The prevalent distribution in a specific geographical area spanning the Mediterranean basin and Asia, the close association with human leukocyte antigen B*51 in different ethnic groups, and the familial clustering of BD are hallmarks accounting for the strong contribution of a genetic background.
Although it has been reported that the MHC class I molecule, HLA-B51, is a risk factor for Behçet's disease (BD), contribution of the tumor necrosis factor (TNF) genes, which are located in the vicinity of the HLA-B locus, to the genetic susceptibility for BD has yet to be elucidated.
Using a state-of-the-art imputation method to analyse the major histocompatibility complex (MHC) region, Ombrello and colleagues narrowed down the association between human leukocyte antigen (HLA)-B51 and Behçet's disease to a model of five amino acids of the HLA-B molecule involved in the binding of the antigen, the interactions with receptors on CD8 T cells and natural killer cells, and the signal peptide of HLA-B, suggesting a crucial role of the cellular cytotoxicity on this disease.
In order to investigate the influence of the MICB gene, located about 120 kb centromeric of the HLA-B gene, on the susceptibility to BD, (CA/TG) dinucleotide repeat microsatellite polymorphism in intron 1 of the MICB gene was investigated among 77 Japanese patients with BD, 60 randomly selected controls and 28 HLA-B51-positive unrelated healthy controls.
Therefore, the goal of this study was to measure the correlation of the IL-10 gene polymorphisms with the susceptibility to Behçet's disease compared with the control group in the Azeri population and to determine the expression of this gene in the two groups.
Although we were not able to formally replicate the association with IL10 and IL23R-IL12RB2, we do report that BD in Iran is strongly associated with HLA-B*51, MICA-A6, and the three HLA-linked SNPs (odds ratio (OR) = 3.38, P = 6.21 × 10(-14); OR = 2.08, P = 1.58 × 10(-13); and OR = 1.67-4.05, P = 1.45 × 10(-04) to 4.79 × 10(-34), respectively).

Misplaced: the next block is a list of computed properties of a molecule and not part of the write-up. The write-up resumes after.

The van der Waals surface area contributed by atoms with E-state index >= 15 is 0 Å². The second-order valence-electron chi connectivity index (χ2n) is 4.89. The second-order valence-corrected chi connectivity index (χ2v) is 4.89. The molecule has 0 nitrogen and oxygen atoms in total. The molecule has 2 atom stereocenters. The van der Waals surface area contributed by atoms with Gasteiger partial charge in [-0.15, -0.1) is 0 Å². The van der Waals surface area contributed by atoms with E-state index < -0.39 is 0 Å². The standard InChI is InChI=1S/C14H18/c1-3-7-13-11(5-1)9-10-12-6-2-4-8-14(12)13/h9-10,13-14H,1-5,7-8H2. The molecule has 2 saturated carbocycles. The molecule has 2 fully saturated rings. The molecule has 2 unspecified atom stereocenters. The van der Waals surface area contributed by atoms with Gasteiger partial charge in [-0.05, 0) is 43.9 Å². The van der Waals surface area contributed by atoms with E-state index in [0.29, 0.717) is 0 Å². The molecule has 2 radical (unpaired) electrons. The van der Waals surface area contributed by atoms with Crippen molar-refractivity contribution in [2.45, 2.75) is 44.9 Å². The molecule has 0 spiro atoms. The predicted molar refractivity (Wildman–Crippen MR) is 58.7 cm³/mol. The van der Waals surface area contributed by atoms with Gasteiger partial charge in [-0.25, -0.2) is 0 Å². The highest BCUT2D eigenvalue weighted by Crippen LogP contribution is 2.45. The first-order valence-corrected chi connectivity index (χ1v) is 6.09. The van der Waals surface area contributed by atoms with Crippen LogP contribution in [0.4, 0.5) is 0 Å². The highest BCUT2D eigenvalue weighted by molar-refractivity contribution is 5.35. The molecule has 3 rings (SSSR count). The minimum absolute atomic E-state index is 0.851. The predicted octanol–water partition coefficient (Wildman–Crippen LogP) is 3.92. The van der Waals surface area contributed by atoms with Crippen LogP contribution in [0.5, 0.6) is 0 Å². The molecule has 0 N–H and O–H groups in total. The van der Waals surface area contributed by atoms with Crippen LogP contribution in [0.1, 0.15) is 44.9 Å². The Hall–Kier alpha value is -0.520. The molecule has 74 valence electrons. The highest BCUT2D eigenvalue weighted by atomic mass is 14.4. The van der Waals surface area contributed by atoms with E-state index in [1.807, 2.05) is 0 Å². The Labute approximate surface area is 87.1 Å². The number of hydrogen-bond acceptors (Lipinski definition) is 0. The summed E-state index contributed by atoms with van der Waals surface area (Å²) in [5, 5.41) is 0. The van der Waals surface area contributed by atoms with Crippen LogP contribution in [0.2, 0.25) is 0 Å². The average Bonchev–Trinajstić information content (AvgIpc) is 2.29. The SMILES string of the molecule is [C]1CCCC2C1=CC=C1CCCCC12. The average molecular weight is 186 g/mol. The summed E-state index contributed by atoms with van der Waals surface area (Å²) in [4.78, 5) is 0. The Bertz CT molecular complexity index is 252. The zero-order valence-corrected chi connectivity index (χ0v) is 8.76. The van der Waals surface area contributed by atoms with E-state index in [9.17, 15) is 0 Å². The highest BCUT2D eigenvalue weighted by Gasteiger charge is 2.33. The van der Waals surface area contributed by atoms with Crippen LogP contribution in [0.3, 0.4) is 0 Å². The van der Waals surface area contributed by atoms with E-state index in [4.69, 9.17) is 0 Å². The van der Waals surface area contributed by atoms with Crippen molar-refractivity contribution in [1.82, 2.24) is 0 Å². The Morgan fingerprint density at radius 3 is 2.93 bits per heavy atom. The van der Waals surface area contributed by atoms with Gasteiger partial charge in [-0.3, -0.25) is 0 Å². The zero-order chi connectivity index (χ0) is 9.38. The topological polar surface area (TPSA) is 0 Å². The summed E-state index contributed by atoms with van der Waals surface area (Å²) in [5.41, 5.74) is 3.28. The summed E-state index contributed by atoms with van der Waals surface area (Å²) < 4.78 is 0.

Furthermore, a positive correlation was observed between IL-10 serum levels and ocular manifestations in BD patients, in contrast to those of IL-17, showing no correlation with the different clinical manifestations.
Behçet's disease (BD) is an immune-mediated and complex disease which has been associated with HLA class I molecules although other genes such as IL23R and IL10 have also been involved in the susceptibility to BD.
This link between BD, a chronic, relapsing, autoinflammatory condition, and a genotype associated with low IL-10 production provides evidence that abnormalities in the genetic control of cytokine levels may be relevant in influencing the immune response in Behçet's disease in some patient groups.
We tested 14 single-nucleotide polymorphisms (SNPs) in 13 genomic loci (excluding the major histocompatibility complex [MHC], IL10, and IL23R-IL12RB2, which have already been associated with BD in Iranians) for allelic and genotypic associations with BD in 973 patients and 828 controls from Iran and performed meta-analyses of the significantly associated markers.
Behçet's disease (BD) susceptibility had been associated with single-nucleotide polymorphisms (SNPs) in IL23R-IL12RB2, IL10, STAT4, or ERAP1 locus in Japanese, Turkish, Chinese, and other populations, but not in a Korean genome-wide association study (GWAS).